Appellant further claims that the denial of his motion to modify maintenance is defective because it lacks findings on his ability to pay and on respondent's income and expenses. However, the district court found that (1) there was "no significant change" in the parties' financial circumstances except that appellant's obligation to make a "Level II" spousal maintenance payment expired; and (2) appellant, in addition to his motion, made "no other submissions." See Tuthill v. Tuthill, 399 N.W.2d 230, 232 (Minn. App. 1987) (lack of changed circumstances fatal to maintenance modification; party "cannot complain" if "inadequate documentation" leads, in part, to denial of party's motion). Appellant's claim that evidence on this issue was submitted in his motion for amended findings does not require a reversal. See Rathbun v. W.T. Grant Co., 300 Minn. 223, 238, 219 N.W.2d 641, 651 (1974) (in considering motion for amended findings, district court cannot consider new evidence). In addition, while appellant cites respondent's deposition as evidence of her income, the income described therein was for temporary work. We therefore conclude that the district court's findings were adequate.
Appellant finally claims the district court erred by failing to consider the judgments against him when determining his ability to pay maintenance. However, the judgments are a result of appellant's refusals to pay his obligations. An obligor is not entitled to a reduced maintenance obligation based on his own conduct that amounts to contempt.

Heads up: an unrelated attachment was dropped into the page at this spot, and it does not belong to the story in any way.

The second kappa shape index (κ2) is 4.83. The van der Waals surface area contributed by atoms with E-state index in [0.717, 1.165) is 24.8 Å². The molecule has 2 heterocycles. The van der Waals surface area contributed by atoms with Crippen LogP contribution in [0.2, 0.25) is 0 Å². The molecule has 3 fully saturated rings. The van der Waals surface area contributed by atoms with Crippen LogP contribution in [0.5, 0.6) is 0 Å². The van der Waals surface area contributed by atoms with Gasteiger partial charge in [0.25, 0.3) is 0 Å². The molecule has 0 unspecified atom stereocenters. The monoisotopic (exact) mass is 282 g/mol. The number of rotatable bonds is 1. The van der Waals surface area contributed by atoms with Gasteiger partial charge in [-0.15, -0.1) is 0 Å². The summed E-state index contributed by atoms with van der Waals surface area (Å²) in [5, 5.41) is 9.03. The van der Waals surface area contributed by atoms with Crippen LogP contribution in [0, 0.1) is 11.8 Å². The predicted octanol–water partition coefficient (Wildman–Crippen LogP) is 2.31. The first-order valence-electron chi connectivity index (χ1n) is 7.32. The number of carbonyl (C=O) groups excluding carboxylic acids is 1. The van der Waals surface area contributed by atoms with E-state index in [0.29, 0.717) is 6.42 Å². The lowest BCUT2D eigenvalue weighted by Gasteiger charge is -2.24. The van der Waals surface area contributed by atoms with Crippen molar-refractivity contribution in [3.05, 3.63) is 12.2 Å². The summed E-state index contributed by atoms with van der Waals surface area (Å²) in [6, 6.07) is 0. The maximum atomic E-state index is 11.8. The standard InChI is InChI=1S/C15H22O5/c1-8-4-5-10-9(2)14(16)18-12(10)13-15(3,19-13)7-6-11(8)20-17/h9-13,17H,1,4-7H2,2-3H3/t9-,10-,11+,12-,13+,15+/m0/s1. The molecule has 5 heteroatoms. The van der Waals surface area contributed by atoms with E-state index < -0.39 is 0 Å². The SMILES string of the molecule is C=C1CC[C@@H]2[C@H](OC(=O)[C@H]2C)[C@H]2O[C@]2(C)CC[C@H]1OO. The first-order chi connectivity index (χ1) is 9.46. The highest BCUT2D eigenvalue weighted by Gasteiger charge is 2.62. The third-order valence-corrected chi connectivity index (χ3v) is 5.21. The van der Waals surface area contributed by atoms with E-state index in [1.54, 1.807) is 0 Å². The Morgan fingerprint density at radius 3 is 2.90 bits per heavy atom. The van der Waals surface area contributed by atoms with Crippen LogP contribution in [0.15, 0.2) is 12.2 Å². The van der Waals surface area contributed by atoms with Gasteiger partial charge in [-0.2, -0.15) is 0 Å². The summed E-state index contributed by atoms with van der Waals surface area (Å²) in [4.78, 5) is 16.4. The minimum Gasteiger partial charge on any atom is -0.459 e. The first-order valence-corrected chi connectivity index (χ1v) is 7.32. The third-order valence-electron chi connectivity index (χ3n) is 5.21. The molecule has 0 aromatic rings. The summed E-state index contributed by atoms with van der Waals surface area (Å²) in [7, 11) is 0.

2. Appellant claims the district court erred by ruling that future maintenance modifications would require both a substantial decrease in appellant's earnings or a substantial increase in his need and a substantial increase in respondent's earnings or a substantial decrease in her needs. See Minn. Stat. § 518.64, subd. 2(a) (1996) (allowing modification of maintenance on showing party's substantially increased or decreased needs or expenses rendering existing award unreasonable and unfair). Under the district court's ruling, absent a decrease in appellant's ability to pay maintenance, he is unable to terminate his obligation, even if respondent no longer needs maintenance. This result is inconsistent with a basic premise underlying maintenance. See Lyon v. Lyon, 439 N.W.2d 18, 22 (Minn. 1989) (maintenance requires need). We therefore reverse the district court and reimpose the statutory standard for maintenance modification.
3. Appellant argues that the district court abused its discretion in denying his request for an evidentiary hearing on his motion to modify custody. See Minn. Stat. § 518.18(d) (1996) (custody modification requires showing that current environment endangers child); Geibe v. Geibe, 571 N.W.2d 774, 777-78 (Minn. App. 1997) (denial of motion to modify custody discretionary but evidentiary hearings "strongly encouraged" when there are allegations of present endangerment). In deciding whether to hold an evidentiary hearing, the district court must take the moving party's factual allegations as true. Nice-Petersen v. Nice-Petersen, 310 N.W.2d 471, 472 (Minn. 1981).